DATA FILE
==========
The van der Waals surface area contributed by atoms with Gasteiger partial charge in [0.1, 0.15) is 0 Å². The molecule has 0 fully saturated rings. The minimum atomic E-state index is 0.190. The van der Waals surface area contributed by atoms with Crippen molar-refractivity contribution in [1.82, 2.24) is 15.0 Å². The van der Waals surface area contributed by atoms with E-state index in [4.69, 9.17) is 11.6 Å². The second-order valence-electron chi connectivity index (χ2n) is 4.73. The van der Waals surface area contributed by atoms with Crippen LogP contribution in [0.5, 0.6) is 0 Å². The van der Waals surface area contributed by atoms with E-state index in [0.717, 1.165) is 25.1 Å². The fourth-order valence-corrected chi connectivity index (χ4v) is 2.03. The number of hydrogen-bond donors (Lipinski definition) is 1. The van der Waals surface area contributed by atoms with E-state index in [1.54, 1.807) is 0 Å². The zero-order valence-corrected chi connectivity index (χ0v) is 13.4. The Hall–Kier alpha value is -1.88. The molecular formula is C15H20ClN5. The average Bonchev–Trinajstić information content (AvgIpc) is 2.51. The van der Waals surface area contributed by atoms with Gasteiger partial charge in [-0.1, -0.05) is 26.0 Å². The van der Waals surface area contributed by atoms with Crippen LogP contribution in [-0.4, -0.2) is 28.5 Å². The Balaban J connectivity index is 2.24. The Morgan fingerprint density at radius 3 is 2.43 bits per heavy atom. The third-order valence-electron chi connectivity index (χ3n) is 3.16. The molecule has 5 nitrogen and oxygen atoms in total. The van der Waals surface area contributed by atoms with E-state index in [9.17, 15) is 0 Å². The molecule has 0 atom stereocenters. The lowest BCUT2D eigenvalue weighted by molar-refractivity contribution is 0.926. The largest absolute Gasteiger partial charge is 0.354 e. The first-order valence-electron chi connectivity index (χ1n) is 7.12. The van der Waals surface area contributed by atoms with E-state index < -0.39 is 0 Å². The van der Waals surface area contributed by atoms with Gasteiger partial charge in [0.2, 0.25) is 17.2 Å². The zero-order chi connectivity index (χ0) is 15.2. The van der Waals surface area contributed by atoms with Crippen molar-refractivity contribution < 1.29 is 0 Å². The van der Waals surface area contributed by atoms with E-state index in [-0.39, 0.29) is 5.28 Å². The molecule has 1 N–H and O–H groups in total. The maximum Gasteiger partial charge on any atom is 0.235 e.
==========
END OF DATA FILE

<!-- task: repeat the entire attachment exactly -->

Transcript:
The van der Waals surface area contributed by atoms with Gasteiger partial charge in [0.1, 0.15) is 0 Å². The molecule has 0 fully saturated rings. The minimum atomic E-state index is 0.190. The van der Waals surface area contributed by atoms with Crippen molar-refractivity contribution in [1.82, 2.24) is 15.0 Å². The van der Waals surface area contributed by atoms with E-state index in [4.69, 9.17) is 11.6 Å². The second-order valence-electron chi connectivity index (χ2n) is 4.73. The van der Waals surface area contributed by atoms with Crippen LogP contribution in [0.5, 0.6) is 0 Å². The van der Waals surface area contributed by atoms with E-state index in [0.717, 1.165) is 25.1 Å². The fourth-order valence-corrected chi connectivity index (χ4v) is 2.03. The number of hydrogen-bond donors (Lipinski definition) is 1. The van der Waals surface area contributed by atoms with E-state index in [1.54, 1.807) is 0 Å². The zero-order valence-corrected chi connectivity index (χ0v) is 13.4. The Hall–Kier alpha value is -1.88. The molecular formula is C15H20ClN5. The average Bonchev–Trinajstić information content (AvgIpc) is 2.51. The van der Waals surface area contributed by atoms with Gasteiger partial charge in [-0.1, -0.05) is 26.0 Å². The van der Waals surface area contributed by atoms with Crippen LogP contribution in [-0.4, -0.2) is 28.5 Å². The Balaban J connectivity index is 2.24. The Morgan fingerprint density at radius 3 is 2.43 bits per heavy atom. The third-order valence-electron chi connectivity index (χ3n) is 3.16. The molecule has 5 nitrogen and oxygen atoms in total. The van der Waals surface area contributed by atoms with E-state index in [9.17, 15) is 0 Å². The molecule has 0 atom stereocenters. The lowest BCUT2D eigenvalue weighted by molar-refractivity contribution is 0.926. The largest absolute Gasteiger partial charge is 0.354 e. The first-order valence-electron chi connectivity index (χ1n) is 7.12. The van der Waals surface area contributed by atoms with E-state index < -0.39 is 0 Å². The van der Waals surface area contributed by atoms with Gasteiger partial charge in [0.2, 0.25) is 17.2 Å². The zero-order chi connectivity index (χ0) is 15.2. The van der Waals surface area contributed by atoms with Crippen molar-refractivity contribution < 1.29 is 0 Å². The van der Waals surface area contributed by atoms with E-state index in [-0.39, 0.29) is 5.28 Å². The molecule has 1 N–H and O–H groups in total. The maximum Gasteiger partial charge on any atom is 0.235 e.